Restrictions.sqlRestriction(String sql) method apply a constraint expressed in SQL. Any occurrences of {alias} will be replaced by the table alias. The SQL statement you pass should be a constraint; in other words, it should go in the where clause of a regular SQL statement. As we had mentioned in the beginning, Criteria Restrictions are similar to where clause in HQL/SQL.

criteria.add(Restrictions.sqlRestriction("id=(Select max(id) from User where id < 10)"));

Now hibernate will generate a query against the database (I am using MySQL) as:

select this_.id as id1_3_0_, this_.name as name2_3_0_ from User this_ where id=(Select max(id) from User where id < 10)

So what will happen if you give any generic SQL statement like “Select * from User” as:

criteria.add(Restrictions.sqlRestriction("Select * from User"));

You will most probably get an exception similar to what I got with MySQL:

org.hibernate.exception.SQLGrammarException: could not execute query

Caused by: com.mysql.jdbc.exceptions.jdbc4.MySQLSyntaxErrorException: You have an error in your SQL syntax; check the manual that corresponds to your MySQL server version for the right syntax to use near 'Select * from User' at line 1

This is because hibernate will generate the query in this case as:

select this_.id as id1_3_0_, this_.name as name2_3_0_ from User this_ where Select * from User

Note that whatever SQL you give comes after the where.

 

Projections

Projections are used to implement selections and aggregations with Criteria API. You use the method Criteria’s setProjection(Projection) method. Similar to Restrictions, you can use Projections class methods to create Projection. For instance you can write a projection to select only the id as:

Configuration configuration = new Configuration();

    configuration.configure();

ServiceRegistry serviceRegistry = new StandardServiceRegistryBuilder()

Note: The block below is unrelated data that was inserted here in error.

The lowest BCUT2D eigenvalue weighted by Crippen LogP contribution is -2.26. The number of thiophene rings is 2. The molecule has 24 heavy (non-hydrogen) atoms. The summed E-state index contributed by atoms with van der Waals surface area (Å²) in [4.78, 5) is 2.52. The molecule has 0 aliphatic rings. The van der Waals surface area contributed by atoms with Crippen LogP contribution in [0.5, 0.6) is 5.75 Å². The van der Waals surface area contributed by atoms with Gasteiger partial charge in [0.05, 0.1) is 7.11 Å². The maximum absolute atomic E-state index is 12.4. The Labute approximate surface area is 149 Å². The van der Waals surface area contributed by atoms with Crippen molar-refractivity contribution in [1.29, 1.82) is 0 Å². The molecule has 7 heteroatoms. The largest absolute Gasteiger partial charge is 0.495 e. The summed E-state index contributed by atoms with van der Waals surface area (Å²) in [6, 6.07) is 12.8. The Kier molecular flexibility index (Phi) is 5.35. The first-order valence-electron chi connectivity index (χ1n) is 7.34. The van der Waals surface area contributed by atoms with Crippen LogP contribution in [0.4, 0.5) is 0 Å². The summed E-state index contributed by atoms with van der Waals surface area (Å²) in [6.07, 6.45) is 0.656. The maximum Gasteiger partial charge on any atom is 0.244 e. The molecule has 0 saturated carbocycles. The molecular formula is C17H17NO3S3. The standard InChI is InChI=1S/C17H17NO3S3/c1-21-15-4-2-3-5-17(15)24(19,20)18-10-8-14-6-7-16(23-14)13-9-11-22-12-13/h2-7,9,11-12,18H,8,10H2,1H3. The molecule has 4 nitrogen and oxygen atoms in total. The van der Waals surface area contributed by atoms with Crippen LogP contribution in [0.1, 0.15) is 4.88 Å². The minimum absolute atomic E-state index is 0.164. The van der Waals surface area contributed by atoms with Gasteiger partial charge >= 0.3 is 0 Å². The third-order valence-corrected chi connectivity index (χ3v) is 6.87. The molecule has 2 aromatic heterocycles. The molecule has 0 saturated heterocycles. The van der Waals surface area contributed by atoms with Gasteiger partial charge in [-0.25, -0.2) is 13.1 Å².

.applySettings(configuration.getProperties()).build();

    SessionFactory sessionFactory = configuration.buildSessionFactory(serviceRegistry);

    Session session = sessionFactory.openSession();

    session.beginTransaction();

    Criteria criteria = session.createCriteria(User.class);

    criteria.add(Restrictions.like("name", "user_1%"));

    criteria.setProjection(Projections.property("id"));

    List<Integer> ids = (List<Integer>) criteria.list();

    for (int i : ids) {

      System.out.println(i);

    }

    session.getTransaction().commit();

 

Similarly, you can use projection for aggregate function as:

Configuration configuration = new Configuration();

    configuration.configure();

    ServiceRegistry serviceRegistry = new StandardServiceRegistryBuilder()
                .applySettings(configuration.getProperties()).build();

    SessionFactory sessionFactory = configuration.buildSessionFactory(serviceRegistry);

    Session session = sessionFactory.openSession();

    session.beginTransaction();

    Criteria criteria = session.createCriteria(User.class);

    criteria.add(Restrictions.like("name", "user_1%"));

    criteria.setProjection(Projections.max("id"));

    List<Integer> ids = (List<Integer>) criteria.list();

    for (int i : ids) {

      System.out.println(i);

    }

    session.getTransaction().commit();

Note that even for aggregate functions, you will still get a list like before. Projections class has similar methods for almost all aggregate functions.

 

Through the examples here, we have seen the usages for most commonly used features along with example code. You now have the basic setup and enough code examples to get started. Try out more examples and ask any doubts you might come across.  I usually use these notes during my class room or online trainings. Also, I avoid lot of extra explanations like test books is because, I would like to treat these notes as a quick reference which you can come back and check when you need something like a syntax. And during that time, many people would like to just get the answers than going through all the explanations.  Still, if you find short of explanation for any area, please do let me know and I will try to add more details.